That’s how you WOOP your goal reset.
When NOT To Reset Your Goal
When is NOT a good time to reset your goal? In a word, or rather in four words, when things get difficult.
If your goal is a BIG (Bold-Important-Gratifying) goal, it won’t be all that easy to obtain. To achieve bold, important, and gratifying goals, you must get out of your comfort zone. This is by definition uncomfortable
Go back and review the reasons to reset your goal in the “Why Reset Your Goal?” section. If one of these does not apply, look long and hard at your desire for a reset. There will be obstacles. Prepare for those (WOOP) but don’t let them be a reason to give up on your goals.
A Reset Isn’t a Failure
Just because you have chosen to reset your goal does not make you a failure. If you are alive, things change. You change. Circumstances change. What’s important to you may change.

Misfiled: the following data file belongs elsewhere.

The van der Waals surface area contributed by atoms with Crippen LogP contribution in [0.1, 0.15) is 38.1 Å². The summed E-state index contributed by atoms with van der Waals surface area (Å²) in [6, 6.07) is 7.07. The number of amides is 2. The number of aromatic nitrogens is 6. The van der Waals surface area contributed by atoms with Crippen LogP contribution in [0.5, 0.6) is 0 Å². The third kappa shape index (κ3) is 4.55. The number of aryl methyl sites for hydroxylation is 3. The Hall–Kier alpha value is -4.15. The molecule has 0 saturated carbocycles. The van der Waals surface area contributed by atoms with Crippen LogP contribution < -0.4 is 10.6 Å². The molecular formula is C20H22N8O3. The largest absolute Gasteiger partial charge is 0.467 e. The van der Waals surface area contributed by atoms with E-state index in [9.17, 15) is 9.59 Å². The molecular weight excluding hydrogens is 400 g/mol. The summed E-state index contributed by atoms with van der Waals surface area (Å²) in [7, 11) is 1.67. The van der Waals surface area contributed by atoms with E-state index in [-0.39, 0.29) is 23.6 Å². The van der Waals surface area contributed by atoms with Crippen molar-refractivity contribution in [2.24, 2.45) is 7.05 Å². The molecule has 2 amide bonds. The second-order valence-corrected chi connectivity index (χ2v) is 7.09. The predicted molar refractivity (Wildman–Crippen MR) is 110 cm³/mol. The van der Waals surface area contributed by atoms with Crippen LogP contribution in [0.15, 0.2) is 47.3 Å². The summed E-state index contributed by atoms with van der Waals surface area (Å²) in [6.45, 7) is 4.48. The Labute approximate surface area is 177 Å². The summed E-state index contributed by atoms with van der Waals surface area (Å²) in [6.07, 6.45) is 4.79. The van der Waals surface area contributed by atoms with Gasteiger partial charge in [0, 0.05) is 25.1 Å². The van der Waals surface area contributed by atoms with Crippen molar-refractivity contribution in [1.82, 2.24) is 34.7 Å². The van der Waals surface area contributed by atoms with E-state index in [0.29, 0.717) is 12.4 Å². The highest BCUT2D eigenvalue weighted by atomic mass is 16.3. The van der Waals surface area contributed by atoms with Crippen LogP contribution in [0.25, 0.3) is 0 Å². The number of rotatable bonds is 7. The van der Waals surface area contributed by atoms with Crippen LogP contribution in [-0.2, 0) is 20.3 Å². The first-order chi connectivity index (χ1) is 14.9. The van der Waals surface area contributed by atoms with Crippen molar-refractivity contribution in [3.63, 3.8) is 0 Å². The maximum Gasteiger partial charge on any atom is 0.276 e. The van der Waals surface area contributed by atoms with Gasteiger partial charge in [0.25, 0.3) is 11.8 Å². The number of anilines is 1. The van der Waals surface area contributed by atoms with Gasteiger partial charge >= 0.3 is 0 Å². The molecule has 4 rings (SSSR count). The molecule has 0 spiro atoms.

So be flexible but don’t be wishy-washy. Do not give up on a goal simply because it is challenging. But if your goal no longer suits your circumstances, if it’s too broad – or too narrow, or if it no longer fits you, maybe it’s time to think about a reset. That isn’t failing. That is embracing your Excelerated Life™!
How are you progressing on your BIG goal?
Do you need to calibrate or even do a full reset?
Share your comments by leaving a post below.
Excelerated Goal Setting™ — planning and achieving BIG (Bold, Important, Gratifying) goals — is one step in creating your Excelerated Life™, a life of flourishing and well-being, and a life of meaning, purpose, and service.
Moawad, Trevor with Andy Staples. It Takes What It Takes – How To Think Neutrally And Gain Control Of Your Life. New York: HarperOne, an imprint of HarperCollins Publishers Inc., 2020.
Oettingen, Gabriele. Rethinking Positive Thinking: Inside The New Science Of Motivation. New York: Penquin Group (USA) LLC, 2014.
Taylor, PhD., Jill Bolte. My Stroke of Insight. New York: Penguin Books, an imprint of Penguin Random House LLC, 2006, 2016.